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Growing juniper or cedar from cones?

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  • Growing juniper or cedar from cones?

    Just moved into a new(er) house and there's a tree in front that looks like a cedar or juniper? not sure. Anyway, it has many of these hard dime-size berries or cones on it with little spikes on them. Would these grow if planted?
    I know it would take a while since these are slow growing trees.
    Thanks ;^) ~

  • #2
    Hi Igneous,

    Congratulations on your new home! It would be best to first id which tree you have cones for. Photos of the cones and trees would be most helpful. With your description of 'berries', I suspect it's either arborvitae or juniper. You might find this site helpful.

    Here's a picture of the different cones.

    California Juniper cone

    Utah Juniper cones

    Male juniper cones

    Female juniper cones/berries

    Juniper descriptions

    Arborvitae cones

    true Cedar cones - be sure to read about them too at this site.

    Propagation of cedar

    You could do a google search for
    and click on Images for pics to be sure which plants you have.



    • #3
      Think it may be the arborvitae, the leaves are thin and flat like the pic. I'll take a shot of it when I get home and compare. Anyway, can you use those
      cones as seed?


      • #4
        Hopefully i uploaded this right....
        Attached Files


        • #5
          I suspect you are correct that it's Arborvitae (known botanically as Thuja), probably a named variety of Northern White Cedar, which is actually in the cedar family. I say that because it looks like it was planted in the landscape and not found in the wild or just grew up there thanks to Mother Nature.

          If you want to get exactly the same aspects of this plant (height, width, growth habit, color, etc), then you would do best to take cuttings and root those.



          • #6
            Thank Newt, I'll try cuttings. This is one of the many trees the previous owner planted. I'd like to put a line of these on the west side of the house to shade it. How tall do they get?


            • #7
              Igneous, you are so very welcome!

              "How tall do they get?"

              Without knowing which particular named variety, it's impossible to say. I would suggest you look to see if there is a plant tag attached to any of the limbs or call the previous owner to ask them. Arborvitae grow in different shapes, hues of color and sizes. Some can grow to 30' while others grow to 4'.

              Here's some info on these trees. You can see by the links on the left that they come in different shapes and sizes. You might want to research which will be best for your purpose of a screen and plant those. How tall do you need them to grow?

              You might find this diary helpful. I know this gal from an arborist forum we used to be on together. Sadly, the forum got so much spam it shut down.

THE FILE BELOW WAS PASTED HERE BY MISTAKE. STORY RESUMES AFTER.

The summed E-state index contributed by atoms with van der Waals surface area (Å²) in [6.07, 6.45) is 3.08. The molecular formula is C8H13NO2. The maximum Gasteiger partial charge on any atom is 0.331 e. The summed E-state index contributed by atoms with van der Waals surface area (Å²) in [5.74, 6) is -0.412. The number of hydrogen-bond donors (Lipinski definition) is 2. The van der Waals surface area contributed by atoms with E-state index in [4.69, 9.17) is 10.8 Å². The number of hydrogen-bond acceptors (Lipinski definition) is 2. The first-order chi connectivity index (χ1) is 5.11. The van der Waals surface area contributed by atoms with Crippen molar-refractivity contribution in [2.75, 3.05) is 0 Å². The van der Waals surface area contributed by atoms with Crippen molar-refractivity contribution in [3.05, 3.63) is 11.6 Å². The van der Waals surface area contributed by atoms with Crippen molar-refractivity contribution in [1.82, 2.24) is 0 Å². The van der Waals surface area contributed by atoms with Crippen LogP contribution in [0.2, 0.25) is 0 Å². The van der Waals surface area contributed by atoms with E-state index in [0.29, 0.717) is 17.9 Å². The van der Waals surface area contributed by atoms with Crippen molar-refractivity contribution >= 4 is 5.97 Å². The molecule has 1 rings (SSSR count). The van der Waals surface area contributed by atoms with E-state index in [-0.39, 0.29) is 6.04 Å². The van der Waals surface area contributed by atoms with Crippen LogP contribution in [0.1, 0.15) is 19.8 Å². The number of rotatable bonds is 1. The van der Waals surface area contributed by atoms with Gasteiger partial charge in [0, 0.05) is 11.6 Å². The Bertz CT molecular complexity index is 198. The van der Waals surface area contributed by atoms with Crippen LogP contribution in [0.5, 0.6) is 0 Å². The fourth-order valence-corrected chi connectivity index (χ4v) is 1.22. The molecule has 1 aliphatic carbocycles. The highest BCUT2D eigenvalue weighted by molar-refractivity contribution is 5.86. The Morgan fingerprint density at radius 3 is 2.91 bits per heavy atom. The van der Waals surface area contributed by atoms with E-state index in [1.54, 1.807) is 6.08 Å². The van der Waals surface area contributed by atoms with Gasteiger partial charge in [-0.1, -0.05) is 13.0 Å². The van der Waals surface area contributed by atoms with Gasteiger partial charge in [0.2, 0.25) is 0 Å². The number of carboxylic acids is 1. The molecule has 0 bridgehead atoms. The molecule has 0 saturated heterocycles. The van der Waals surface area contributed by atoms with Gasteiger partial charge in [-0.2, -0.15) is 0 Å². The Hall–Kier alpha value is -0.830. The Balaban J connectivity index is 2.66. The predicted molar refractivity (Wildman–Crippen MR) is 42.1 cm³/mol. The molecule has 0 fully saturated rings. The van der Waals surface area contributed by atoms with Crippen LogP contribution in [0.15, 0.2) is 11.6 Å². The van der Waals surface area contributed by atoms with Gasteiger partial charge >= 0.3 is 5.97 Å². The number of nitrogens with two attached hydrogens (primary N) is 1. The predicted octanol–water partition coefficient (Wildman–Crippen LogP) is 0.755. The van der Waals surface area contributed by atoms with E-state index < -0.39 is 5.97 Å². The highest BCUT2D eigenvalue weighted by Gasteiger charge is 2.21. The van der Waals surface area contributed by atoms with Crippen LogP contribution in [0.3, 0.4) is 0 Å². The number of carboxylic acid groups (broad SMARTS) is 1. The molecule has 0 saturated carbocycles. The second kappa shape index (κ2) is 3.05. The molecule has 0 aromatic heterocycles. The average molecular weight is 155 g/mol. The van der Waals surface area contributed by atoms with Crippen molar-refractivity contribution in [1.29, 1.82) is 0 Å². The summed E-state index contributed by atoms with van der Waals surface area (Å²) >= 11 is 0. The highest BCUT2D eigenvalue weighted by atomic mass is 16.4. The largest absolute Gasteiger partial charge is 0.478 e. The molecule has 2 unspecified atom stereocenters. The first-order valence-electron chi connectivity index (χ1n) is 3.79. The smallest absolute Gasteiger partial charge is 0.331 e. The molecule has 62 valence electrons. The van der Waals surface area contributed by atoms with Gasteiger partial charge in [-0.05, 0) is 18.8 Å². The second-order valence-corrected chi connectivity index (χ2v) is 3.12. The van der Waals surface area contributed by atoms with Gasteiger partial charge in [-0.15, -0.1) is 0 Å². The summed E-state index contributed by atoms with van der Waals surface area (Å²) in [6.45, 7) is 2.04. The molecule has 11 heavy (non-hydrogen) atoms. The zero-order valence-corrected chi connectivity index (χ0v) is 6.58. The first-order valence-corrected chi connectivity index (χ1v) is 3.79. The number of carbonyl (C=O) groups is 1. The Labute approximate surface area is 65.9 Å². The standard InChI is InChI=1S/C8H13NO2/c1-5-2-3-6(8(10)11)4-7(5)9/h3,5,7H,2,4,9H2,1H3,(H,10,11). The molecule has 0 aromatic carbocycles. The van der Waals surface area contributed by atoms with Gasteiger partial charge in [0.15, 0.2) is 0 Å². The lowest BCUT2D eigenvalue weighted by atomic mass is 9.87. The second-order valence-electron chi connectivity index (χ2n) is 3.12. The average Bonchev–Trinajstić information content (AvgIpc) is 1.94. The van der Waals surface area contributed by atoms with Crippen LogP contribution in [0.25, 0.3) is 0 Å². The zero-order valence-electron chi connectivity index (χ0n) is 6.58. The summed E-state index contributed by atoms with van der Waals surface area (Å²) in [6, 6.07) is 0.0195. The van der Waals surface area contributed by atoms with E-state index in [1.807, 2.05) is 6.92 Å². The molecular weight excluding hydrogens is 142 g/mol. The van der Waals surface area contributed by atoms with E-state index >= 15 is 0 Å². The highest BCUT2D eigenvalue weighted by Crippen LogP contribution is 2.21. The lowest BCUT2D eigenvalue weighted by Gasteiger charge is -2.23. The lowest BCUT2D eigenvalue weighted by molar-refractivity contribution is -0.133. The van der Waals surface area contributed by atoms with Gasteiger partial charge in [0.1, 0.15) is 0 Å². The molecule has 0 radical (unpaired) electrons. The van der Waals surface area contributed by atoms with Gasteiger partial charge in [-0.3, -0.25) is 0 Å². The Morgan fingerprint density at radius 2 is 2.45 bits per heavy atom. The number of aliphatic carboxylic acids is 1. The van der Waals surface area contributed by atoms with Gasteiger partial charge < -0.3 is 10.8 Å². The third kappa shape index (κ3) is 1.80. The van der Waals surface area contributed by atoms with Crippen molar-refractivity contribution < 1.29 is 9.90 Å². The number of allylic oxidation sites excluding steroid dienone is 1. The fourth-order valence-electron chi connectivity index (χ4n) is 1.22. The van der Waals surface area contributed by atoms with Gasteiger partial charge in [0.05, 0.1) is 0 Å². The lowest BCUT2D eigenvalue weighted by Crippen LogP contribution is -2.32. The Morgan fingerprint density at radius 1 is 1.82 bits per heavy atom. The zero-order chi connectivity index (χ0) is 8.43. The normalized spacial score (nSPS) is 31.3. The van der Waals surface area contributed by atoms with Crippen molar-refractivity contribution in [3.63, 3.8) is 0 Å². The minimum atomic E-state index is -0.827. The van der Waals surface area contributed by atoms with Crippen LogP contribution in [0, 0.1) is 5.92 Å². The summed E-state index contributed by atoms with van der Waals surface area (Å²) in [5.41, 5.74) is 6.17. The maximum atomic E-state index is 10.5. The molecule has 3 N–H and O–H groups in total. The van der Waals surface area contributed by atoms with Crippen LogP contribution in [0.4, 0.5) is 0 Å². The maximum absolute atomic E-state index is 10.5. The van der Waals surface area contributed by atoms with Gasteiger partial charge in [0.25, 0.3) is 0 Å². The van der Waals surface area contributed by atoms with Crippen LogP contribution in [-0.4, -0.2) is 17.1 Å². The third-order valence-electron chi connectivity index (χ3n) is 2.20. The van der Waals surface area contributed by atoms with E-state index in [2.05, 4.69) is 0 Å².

• #8
                The one in the photo has grown almost a foot since we moved in. I'll have to get my tree shrub identifier book or ask our friend that does landscaping. I'd like to get 2 more, but I think I need something else. These will have low branches and tapers to small at the top, like in the link pic you sent.

                I have a space about 8-10 feet from house to the fence, and I'd like something that grows fast but won't make a mess (ie. anything w/big leaves), as some of it will grow over the neighbors property and I don't want them complaining about it. It's an area that gets alot of water, as it has a gradient to provide runoff lane to curb. Any fast growing (evergreen if possible) you can think of?
                Think I'll get another arborvitae tree and put it on the other side of the front of house to sort of 'frame' it and make it look symmetrical.
                Thanks again for your advice.


                • #9
                  Sorry I forgot to get back to you on this. I don't know where you live or what your hardiness zone is, so I can't make specific recommendations on what to plant between the house and the fence. You say the space is 8' to 10', but you don't say how wide the shrubs can grow and if you need room to walk there. There is a pyramidal form of Arborvitae that should work for a space such as this. The site I gave you about Arborvitae has info on them.

                  Be sure to plant so there is room enough for the shrubs width without hitting the fence. The shrubs will appreciate the air flow and there will be less chance of injury to the branches from hitting the fence on a windy day. If you need sites on how to plant, mulch and water just let me know.



                  • #10
                    I was looking for shade trees to plant, but looked at the area this past weekend and decided against it. There's just not enough room since I have to mow this area. I was thinking a fast growing shade tree that would grow 20-30' and shade roof. The arborvitae would make area inaccessible. Our master bedroom is what I'd like to get shaded. It gets alot of pm sun and just trying to find an easy way to shade it.


                    • #11
                      There are columnar trees that only grow 15' wide or so in the crown. Here's some examples. If there is something you like we can research further as I have some info on a few others.
                      Urban Forestry Services, Inc. - Wholesale Tree Nursery - Trees for Limited Spaces